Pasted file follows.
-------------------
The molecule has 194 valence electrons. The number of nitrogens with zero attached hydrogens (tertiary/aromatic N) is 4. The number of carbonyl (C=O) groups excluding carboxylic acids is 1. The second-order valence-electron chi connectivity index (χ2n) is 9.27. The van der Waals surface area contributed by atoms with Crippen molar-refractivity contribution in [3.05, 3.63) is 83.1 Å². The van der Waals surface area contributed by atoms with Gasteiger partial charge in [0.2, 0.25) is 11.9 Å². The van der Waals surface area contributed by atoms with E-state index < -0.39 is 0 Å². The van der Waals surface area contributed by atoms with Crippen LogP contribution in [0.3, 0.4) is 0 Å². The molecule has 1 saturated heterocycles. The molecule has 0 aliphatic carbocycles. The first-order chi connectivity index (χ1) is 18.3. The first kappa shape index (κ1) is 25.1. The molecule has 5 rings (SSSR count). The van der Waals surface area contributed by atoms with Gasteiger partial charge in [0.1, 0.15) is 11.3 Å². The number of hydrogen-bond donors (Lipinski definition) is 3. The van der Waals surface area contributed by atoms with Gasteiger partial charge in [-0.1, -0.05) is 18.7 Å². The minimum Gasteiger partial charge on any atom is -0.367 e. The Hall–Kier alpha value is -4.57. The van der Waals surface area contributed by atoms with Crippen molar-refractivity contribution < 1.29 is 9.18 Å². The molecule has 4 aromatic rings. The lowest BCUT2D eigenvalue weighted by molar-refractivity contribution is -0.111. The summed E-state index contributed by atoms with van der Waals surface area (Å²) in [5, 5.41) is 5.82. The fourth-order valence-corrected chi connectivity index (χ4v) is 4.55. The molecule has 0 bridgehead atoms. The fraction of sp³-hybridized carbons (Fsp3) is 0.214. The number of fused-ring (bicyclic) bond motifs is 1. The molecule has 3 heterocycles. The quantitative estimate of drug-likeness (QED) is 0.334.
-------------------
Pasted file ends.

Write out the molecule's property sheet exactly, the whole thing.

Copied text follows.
The molecule has 194 valence electrons. The number of nitrogens with zero attached hydrogens (tertiary/aromatic N) is 4. The number of carbonyl (C=O) groups excluding carboxylic acids is 1. The second-order valence-electron chi connectivity index (χ2n) is 9.27. The van der Waals surface area contributed by atoms with Crippen molar-refractivity contribution in [3.05, 3.63) is 83.1 Å². The van der Waals surface area contributed by atoms with Gasteiger partial charge in [0.2, 0.25) is 11.9 Å². The van der Waals surface area contributed by atoms with E-state index < -0.39 is 0 Å². The van der Waals surface area contributed by atoms with Crippen LogP contribution in [0.3, 0.4) is 0 Å². The molecule has 1 saturated heterocycles. The molecule has 0 aliphatic carbocycles. The first-order chi connectivity index (χ1) is 18.3. The first kappa shape index (κ1) is 25.1. The molecule has 5 rings (SSSR count). The van der Waals surface area contributed by atoms with Gasteiger partial charge in [0.1, 0.15) is 11.3 Å². The number of hydrogen-bond donors (Lipinski definition) is 3. The van der Waals surface area contributed by atoms with Gasteiger partial charge in [-0.1, -0.05) is 18.7 Å². The minimum Gasteiger partial charge on any atom is -0.367 e. The Hall–Kier alpha value is -4.57. The van der Waals surface area contributed by atoms with Crippen molar-refractivity contribution < 1.29 is 9.18 Å². The molecule has 4 aromatic rings. The lowest BCUT2D eigenvalue weighted by molar-refractivity contribution is -0.111. The summed E-state index contributed by atoms with van der Waals surface area (Å²) in [5, 5.41) is 5.82. The fourth-order valence-corrected chi connectivity index (χ4v) is 4.55. The molecule has 0 bridgehead atoms. The fraction of sp³-hybridized carbons (Fsp3) is 0.214. The number of fused-ring (bicyclic) bond motifs is 1. The molecule has 3 heterocycles. The quantitative estimate of drug-likeness (QED) is 0.334.